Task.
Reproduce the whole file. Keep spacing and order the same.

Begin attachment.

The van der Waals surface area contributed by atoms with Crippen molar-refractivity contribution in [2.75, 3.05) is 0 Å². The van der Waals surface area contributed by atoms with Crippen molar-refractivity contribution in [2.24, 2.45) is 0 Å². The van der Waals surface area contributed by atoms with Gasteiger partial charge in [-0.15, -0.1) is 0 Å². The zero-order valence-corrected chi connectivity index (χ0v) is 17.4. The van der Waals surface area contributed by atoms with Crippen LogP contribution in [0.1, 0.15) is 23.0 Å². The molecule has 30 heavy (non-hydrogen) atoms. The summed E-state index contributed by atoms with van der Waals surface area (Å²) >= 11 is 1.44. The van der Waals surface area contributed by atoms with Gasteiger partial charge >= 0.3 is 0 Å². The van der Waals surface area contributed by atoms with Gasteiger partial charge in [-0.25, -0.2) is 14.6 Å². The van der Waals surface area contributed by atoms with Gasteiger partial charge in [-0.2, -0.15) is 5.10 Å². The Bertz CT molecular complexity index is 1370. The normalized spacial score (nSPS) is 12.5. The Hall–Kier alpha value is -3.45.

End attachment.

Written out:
The van der Waals surface area contributed by atoms with Crippen molar-refractivity contribution in [2.75, 3.05) is 0 Å². The van der Waals surface area contributed by atoms with Crippen molar-refractivity contribution in [2.24, 2.45) is 0 Å². The van der Waals surface area contributed by atoms with Gasteiger partial charge in [-0.15, -0.1) is 0 Å². The zero-order valence-corrected chi connectivity index (χ0v) is 17.4. The van der Waals surface area contributed by atoms with Crippen LogP contribution in [0.1, 0.15) is 23.0 Å². The molecule has 30 heavy (non-hydrogen) atoms. The summed E-state index contributed by atoms with van der Waals surface area (Å²) >= 11 is 1.44. The van der Waals surface area contributed by atoms with Gasteiger partial charge >= 0.3 is 0 Å². The van der Waals surface area contributed by atoms with Gasteiger partial charge in [-0.25, -0.2) is 14.6 Å². The van der Waals surface area contributed by atoms with Gasteiger partial charge in [-0.2, -0.15) is 5.10 Å². The Bertz CT molecular complexity index is 1370. The normalized spacial score (nSPS) is 12.5. The Hall–Kier alpha value is -3.45.